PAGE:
Anesthesiology Guidance. This recent report from the American Society of Dentist Anesthesiologists offers recommendations on infection control related to COVID-19, including such topics as screening patients and escorts prior to treatment, protection of dental health care personnel, PPE for aerosol-generating procedures, and environmental infection control.
AAPD Pediatric Dental Safety Resources. The online Safety Toolkit developed by the Safety Committee offers comprehensive, up-to-date resources available on the AAPD website here. The Safety Committee is currently working on AAPD recommendations concerning infection control, to be shared with the CDC.
ADA Interim Guidance on PPE. Some state and local governments are now considering reopening certain businesses considered “essential,” including dental practices, as they phase their communities back into normal operations. To aid dentists who may be reopening their practices when state mandates are lifted, the ADA has developed interim guidance on the PPE recommended to practice during this pandemic and minimize the risk of virus transmission. (two pdf files attached on interim mask guide and understanding masks) The ADA is communicating with the Federal Emergency Management Agency (FEMA), other federal agencies, and relevant organizations to advocate that dentists, as essential healthcare workers, are prioritized for PPE. Learn more here.
National Advocacy. An ADA letter on April 13, 2020, asked Congress to help ensure there is appropriate personal protective equipment available to all health care providers — including dentists — who continue to provide emergency care during the COVID-19 pandemic. The letter, which can be accessed here, reminded lawmakers that dentists continue to treat emergency patients in an effort to keep people out of emergency rooms and to lessen the burden on the country’s medical system, yet have difficulty in obtaining appropriate personal protective equipment, including N95 masks. Learn more here.
CDC Strategies for Optimizing PPE. Including sections on eye protection, isolation gowns, facemasks and N95 respirators, this guide offers information on preventing transmission of infectious materials in healthcare settings when capacity for PPE protection is uncertain or declining in availability.
This is a recent article on emerging and future challenges of COVID-19 from the Journal of Dental Research.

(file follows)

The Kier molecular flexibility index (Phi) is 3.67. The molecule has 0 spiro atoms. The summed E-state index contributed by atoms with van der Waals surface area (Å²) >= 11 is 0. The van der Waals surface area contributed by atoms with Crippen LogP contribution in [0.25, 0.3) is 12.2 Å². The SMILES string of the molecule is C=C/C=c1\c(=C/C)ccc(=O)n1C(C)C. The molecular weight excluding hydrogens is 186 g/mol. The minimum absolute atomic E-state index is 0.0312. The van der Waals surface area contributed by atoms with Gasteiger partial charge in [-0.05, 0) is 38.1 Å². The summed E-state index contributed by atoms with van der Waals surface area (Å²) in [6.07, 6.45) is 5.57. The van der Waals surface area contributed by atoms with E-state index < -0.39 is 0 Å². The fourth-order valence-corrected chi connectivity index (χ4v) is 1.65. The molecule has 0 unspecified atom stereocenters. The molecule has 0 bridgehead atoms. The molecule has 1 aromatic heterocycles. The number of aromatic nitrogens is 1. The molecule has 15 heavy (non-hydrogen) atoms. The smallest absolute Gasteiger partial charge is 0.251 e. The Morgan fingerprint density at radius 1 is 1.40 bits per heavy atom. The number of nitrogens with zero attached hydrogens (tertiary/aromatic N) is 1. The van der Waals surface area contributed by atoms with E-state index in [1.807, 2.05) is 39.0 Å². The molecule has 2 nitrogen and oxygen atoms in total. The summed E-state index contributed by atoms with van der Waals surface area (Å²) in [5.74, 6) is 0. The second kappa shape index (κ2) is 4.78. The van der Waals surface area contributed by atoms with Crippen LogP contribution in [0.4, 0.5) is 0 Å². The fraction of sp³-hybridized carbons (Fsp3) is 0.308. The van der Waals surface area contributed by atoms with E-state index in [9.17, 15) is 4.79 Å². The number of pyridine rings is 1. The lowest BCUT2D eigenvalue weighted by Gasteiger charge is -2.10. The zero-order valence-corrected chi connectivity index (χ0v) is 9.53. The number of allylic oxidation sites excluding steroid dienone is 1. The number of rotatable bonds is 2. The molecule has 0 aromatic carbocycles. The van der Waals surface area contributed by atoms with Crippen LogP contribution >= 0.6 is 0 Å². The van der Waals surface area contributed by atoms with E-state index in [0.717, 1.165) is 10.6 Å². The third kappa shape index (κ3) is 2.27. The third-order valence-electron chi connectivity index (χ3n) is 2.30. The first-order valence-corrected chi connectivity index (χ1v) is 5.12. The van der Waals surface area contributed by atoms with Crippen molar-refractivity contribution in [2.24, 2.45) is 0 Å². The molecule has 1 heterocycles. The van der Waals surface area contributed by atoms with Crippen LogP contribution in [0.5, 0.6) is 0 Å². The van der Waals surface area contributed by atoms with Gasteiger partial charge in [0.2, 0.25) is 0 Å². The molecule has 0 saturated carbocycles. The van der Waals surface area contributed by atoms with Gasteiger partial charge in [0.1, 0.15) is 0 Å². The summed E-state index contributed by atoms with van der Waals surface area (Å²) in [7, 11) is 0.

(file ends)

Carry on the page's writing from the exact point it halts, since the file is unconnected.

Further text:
This detailed infection control checklist includes instrument sterilization, clinical contact, dental unit waterlines, and more. HPTC Compliance Training Partners Detailed Infection Control Checklist
The CDC’s Guidelines for Infection Control in Dental Settings includes toolkits, a mobile app, and a training module as companion pieces to the guidelines.
Frequently asked questions from the CDC on cleaning and disinfecting environmental surfaces in the dental setting that includes recommendations on cleaning and disinfecting different types of surfaces in your practice can be found here.
This Occupational Safety and Health Administration (OSHA) publication (page 15) discusses aerosol-generating procedures and N-95 masks to help prevent exposures.
According to the ADA on N-95 respirators, the type of personal protective equipment (PPE) that should be worn will depend upon the procedures being performed. Click here for more information.
Joint Commission Statement on Face Masks From Home. The Joint Commission supports allowing staff to bring their own standard face masks or respirators to wear at work when their healthcare organizations cannot routinely provide access to protective equipment that is commensurate with the risk to which they are exposed. The report can be accessed here.
CDC Checklist for Healthcare Facilities: Strategies for Optimizing the Supply of N95 Respirators during COVID-19 Response. This checklist may help dentists make decisions on their use of N95 respirators when the supply is low during public emergency.
NIOSH Certified Equipment List: Use this resource to determine if personal protective equipment is NIOSH tested and certified for specific use, particularly if you are considering ordering supplies from an alternative supplier.
This spreadsheet from the CDC will help clinicians track their PPE supplies and determine how quickly they are going through them for planning purposes.
PPE Alternative Suppliers from ECRI offers an extensive list of suppliers to consider when your typical supplier is low on PPE products. View the list here.
Disinfectant Concentrations and Contact Times for EPA’s List of Products Effective Against COVID-19 from ECRI. This document is a complementary guide to the EPA’s List of Products that includes a table with information on concentrations and contact times needed for effective use.
Information on N 95 Respirators and Surgical Masks from the FDA can be found here.
The Organization for Safety Asepsis and Prevention (OSAP) COVID-19 Toolkit is a comprehensive compilation of resources that includes guidance and best practices for providers as well as patient resources.
The Environmental Protection Agency provides guidance on the use of disinfectants that can be used in response to the coronavirus outbreak.